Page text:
U.S. Industrial Base To Support Australia’s SSN AUKUS Class Submarines

U.S. Defense Secretary Lloyd Austin speaks during a news briefing after participating a virtual Ukraine Defense Contact Group meeting at the Pentagon in Arlington, Virginia, U.S., November 16, 2022. REUTERS/Tom Brenner

The US submarine industrial base can and will support the AUKUS defence technology partnership to supply Australia with nuclear-powered submarines and will itself be strengthened by that project, a senior Pentagon official said on Wednesday.

Mara Karlin, acting deputy under secretary of defence for policy, made the statement at a hearing of a subcommittee of the House of Representatives Armed Services Committee, during a visit to Washington by Australian Prime Minister Anthony Albanese.

“AUKUS contributes to building a more robust defence industrial base ecosystem that contributes to integrated deterrence; and … the submarine industrial base can and will support AUKUS,” she said.

In a joint statement, the three representatives of the US Navy who testified at the hearing urged Congress to move ahead with President Joe Biden’s supplemental budget request last Friday, which earmarks $3.4 billion for further investments in the US submarine industrial base.

“This funding is critical to improve build and sustainment rates for attack submarines in order to meet U.S. military requirements, and will also support our commitments under AUKUS,” it said.

Twenty-five U.S. Republican lawmakers urged Biden in July to increase funding for the U.S. submarine fleet, saying that the plan under AUKUS to sell Australia Virginia-class nuclear-power submarines would “unacceptably weaken” the U.S. fleet without a clear plan to replace them.

Karlin said Congress was critical to the success of AUKUS, the biggest defense project in Australian history agreed to in response to China’s growing power in the Indo-Pacific.

She stressed the need for Congress to approve this year legislative proposals to authorize transfer of submarines to Australia, to allow maintenance of US submarines in Australia and Britain, and to authorize Australian funding for US shipyards and training of Australian workers in them.

She also highlighted a fourth proposal to streamline defence trade between the three AUKUS partners, something vital to AUKUS given the need to share US technology in the submarine project and a second AUKUS pillar involving three-way cooperation on high-tech weaponry.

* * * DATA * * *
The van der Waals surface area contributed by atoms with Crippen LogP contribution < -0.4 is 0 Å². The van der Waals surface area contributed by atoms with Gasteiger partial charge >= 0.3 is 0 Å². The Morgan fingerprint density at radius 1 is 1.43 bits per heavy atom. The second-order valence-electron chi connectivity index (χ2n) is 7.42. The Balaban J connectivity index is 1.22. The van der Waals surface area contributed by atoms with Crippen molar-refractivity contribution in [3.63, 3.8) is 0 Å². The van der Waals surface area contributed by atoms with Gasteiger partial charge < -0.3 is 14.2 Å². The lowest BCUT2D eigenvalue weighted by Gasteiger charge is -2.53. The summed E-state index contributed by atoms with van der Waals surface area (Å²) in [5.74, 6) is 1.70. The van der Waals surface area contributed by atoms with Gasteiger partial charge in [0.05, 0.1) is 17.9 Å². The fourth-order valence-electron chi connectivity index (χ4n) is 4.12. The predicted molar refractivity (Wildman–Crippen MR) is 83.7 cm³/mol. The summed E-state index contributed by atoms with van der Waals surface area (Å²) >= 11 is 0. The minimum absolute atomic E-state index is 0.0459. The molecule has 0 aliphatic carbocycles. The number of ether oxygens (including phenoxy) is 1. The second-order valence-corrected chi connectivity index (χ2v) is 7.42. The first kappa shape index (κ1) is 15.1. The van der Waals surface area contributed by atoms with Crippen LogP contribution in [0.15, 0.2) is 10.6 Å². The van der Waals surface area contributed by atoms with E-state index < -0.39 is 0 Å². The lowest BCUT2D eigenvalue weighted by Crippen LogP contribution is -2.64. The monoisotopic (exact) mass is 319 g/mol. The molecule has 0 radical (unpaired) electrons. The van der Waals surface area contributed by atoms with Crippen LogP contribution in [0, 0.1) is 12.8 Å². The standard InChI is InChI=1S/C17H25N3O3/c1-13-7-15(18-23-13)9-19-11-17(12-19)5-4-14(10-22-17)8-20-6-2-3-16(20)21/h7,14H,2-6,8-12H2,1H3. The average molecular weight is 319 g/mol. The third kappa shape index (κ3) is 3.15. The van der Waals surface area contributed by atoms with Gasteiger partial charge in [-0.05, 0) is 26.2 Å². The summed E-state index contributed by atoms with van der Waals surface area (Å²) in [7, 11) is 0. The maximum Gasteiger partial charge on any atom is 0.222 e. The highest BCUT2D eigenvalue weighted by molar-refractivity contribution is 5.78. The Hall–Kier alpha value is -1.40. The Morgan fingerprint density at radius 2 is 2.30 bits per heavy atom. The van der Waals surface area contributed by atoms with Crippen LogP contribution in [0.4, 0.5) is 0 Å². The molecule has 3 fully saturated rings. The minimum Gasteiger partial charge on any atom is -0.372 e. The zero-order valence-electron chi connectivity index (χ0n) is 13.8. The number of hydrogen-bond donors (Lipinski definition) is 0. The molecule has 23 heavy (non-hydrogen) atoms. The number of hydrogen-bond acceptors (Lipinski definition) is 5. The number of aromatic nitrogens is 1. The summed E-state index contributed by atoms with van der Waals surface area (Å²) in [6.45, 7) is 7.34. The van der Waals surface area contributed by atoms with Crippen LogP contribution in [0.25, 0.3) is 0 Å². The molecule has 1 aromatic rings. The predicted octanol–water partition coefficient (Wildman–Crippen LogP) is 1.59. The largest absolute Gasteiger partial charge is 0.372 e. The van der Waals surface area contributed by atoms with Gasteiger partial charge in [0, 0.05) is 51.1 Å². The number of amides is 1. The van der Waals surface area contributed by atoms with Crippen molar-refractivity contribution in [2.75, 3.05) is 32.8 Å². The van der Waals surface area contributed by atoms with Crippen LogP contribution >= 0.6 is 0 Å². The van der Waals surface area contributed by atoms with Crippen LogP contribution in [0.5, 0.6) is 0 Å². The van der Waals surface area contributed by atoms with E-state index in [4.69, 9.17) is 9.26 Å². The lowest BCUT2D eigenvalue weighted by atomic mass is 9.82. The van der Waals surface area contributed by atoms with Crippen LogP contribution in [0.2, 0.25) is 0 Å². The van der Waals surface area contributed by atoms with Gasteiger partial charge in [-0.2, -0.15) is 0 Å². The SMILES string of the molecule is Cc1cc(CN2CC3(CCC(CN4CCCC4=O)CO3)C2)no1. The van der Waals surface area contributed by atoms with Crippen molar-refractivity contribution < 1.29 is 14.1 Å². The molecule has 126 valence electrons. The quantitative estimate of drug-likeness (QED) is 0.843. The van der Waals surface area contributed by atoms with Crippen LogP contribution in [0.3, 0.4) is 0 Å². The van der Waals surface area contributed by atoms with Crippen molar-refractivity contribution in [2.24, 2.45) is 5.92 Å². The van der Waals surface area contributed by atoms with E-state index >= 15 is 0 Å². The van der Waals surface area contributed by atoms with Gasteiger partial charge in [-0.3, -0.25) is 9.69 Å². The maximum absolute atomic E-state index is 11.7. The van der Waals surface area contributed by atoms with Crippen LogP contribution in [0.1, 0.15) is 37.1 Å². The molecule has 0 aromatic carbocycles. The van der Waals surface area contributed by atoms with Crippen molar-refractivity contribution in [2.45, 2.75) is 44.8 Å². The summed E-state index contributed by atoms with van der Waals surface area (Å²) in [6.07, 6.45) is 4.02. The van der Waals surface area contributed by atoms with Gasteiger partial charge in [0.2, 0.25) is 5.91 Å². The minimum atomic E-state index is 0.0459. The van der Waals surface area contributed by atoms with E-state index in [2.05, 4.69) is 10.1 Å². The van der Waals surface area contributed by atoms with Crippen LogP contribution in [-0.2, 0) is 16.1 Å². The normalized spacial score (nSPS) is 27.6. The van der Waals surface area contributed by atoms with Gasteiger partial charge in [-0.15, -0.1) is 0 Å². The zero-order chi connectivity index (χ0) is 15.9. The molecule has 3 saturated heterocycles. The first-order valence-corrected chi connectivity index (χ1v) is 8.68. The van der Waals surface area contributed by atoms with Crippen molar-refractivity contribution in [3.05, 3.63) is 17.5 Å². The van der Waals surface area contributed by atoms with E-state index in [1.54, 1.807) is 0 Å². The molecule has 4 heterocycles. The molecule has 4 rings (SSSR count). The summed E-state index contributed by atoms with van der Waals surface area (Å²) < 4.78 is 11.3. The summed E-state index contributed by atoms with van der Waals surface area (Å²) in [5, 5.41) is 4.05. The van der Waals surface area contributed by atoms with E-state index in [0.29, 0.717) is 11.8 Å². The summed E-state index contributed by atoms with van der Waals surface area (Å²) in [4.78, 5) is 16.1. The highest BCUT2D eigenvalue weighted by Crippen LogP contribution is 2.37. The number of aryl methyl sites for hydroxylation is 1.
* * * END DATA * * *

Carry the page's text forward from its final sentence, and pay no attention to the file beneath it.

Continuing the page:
Australian and British officials have expressed frustration with US export controls holding back faster progress on AUKUS.

Albanese held summit talks with Biden on Wednesday that included the AUKUS project, and Democratic Representative Joe Courtney told the hearing the Australian leader would have the opportunity to discuss it with members of the US House and Senate on Thursday.

At a joint news conference with Albanese, Biden also urged congress to approve the AUKUS legislation this year.

Vice Admiral William Houston, commander of the US Navy’s Submarine Force, told the hearing it was “absolutely critical” Congress moved forward with the proposals, saying failure to do so would send a “significant” negative message to the Indo-Pacific.

The US submarine industry is hoping it can improve its production rate to meet demand from the US Navy and AUKUS.

The “fact is, the supply chain still remains very fragile”, Jason Aiken, General Dynamics’ chief financial officer, told analysts on Wednesday. “Any additional funding and support, whether it’s through the supplemental or other Navy support would be extremely helpful.”

Aiken said his company needed to increase its production rate from 1.2 Virginia-class submarines per year to two – this on top of one Columbia-class submarine. “Then we’ll look to AUKUS beyond that.”

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